Crunch Your Schedule to Reduce Unproductive Time in Your Eye Care Practice

by | Sep 30, 2021 | Business Management, Scheduling

How is it that some people accomplish so much more than others? In most cases, those who accomplish the most are just more effective and more efficient than others. Truly efficient people place a high value on their time and do not waste it. Here’s a three-step process to creating higher efficiency in your own schedule. Here are three easy steps to reduce unproductive time in your practice.

1. Track Unproductive Minutes

If your patient schedule regularly has openings (whether they were never filled or are due to cancellations or no-shows), begin a month-long exercise to track how much time you are scheduled to see patients, but end up wasting time due to unplanned short periods of time that are relatively unproductive. Total your unproductive minutes each day and calculate the average number of unproductive minutes per day at the end of the month.

2. Adjust Patient Care Minutes

Next, adjust your schedule to have fewer patient care minutes (reduced by the average number of unproductive minutes per day from your month-long exercise). If many of the openings are due to same day cancellations or no-shows, investigate and address the reasons behind that, but also consider keeping your number of exam slots at or near the same number as before – just over a shorter period of time.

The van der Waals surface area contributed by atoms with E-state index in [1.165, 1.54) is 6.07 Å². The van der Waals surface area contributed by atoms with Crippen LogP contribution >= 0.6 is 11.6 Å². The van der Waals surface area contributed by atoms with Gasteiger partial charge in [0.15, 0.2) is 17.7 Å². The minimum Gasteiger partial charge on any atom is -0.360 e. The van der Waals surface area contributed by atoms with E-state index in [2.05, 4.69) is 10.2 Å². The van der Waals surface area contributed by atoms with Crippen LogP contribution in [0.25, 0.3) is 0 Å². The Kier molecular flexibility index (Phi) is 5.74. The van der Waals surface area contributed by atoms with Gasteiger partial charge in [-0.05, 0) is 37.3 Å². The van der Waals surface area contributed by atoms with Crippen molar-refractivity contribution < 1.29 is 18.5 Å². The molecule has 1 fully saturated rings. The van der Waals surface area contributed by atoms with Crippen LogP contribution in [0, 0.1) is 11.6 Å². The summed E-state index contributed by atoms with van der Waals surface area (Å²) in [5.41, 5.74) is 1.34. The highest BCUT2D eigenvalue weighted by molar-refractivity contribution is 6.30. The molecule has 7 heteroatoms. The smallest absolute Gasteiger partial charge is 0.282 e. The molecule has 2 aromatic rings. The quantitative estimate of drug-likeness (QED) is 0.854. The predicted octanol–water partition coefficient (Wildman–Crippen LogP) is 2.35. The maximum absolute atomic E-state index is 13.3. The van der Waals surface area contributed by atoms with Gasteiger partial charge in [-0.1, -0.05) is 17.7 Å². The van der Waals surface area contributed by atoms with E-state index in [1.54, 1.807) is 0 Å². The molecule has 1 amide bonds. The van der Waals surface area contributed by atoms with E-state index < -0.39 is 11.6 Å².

3. Create a Planned Block of Time for Your Office “Chores”

Now that your time dedicated to patient care is less, add a single block of time dedicated to getting something else done that is meaningful, such as working on marketing/ promotional activities to help create a need for more patient care time. Likewise, make a list of tasks your staff can accomplish during this planned block of time without patients such as following up on late deliveries, checking inventory, cleaning equipment, etc.

In addition to getting more done each day and becoming even more successful, you should see these benefits as well:

  • Being busy at a consistent, but comfortable pace leads to a rhythm that promotes productivity. When you’re seeing patients, everyone should be consistently busy.
  • Being consistently busy reduces the tendency for staff to engage in activities that are not work-related (checking their phone, surfing the internet, etc).
  • There’s now a time dedicated to completing those tasks that just never seem to get done for both you and your staff.
  • The workday seems to go quicker – everyone in your business will enjoy that.

By Ron Meeker, OD

Thoughtful, intentional, methodical approach to achieving your most important goals and dreams. That's the Meeker way.


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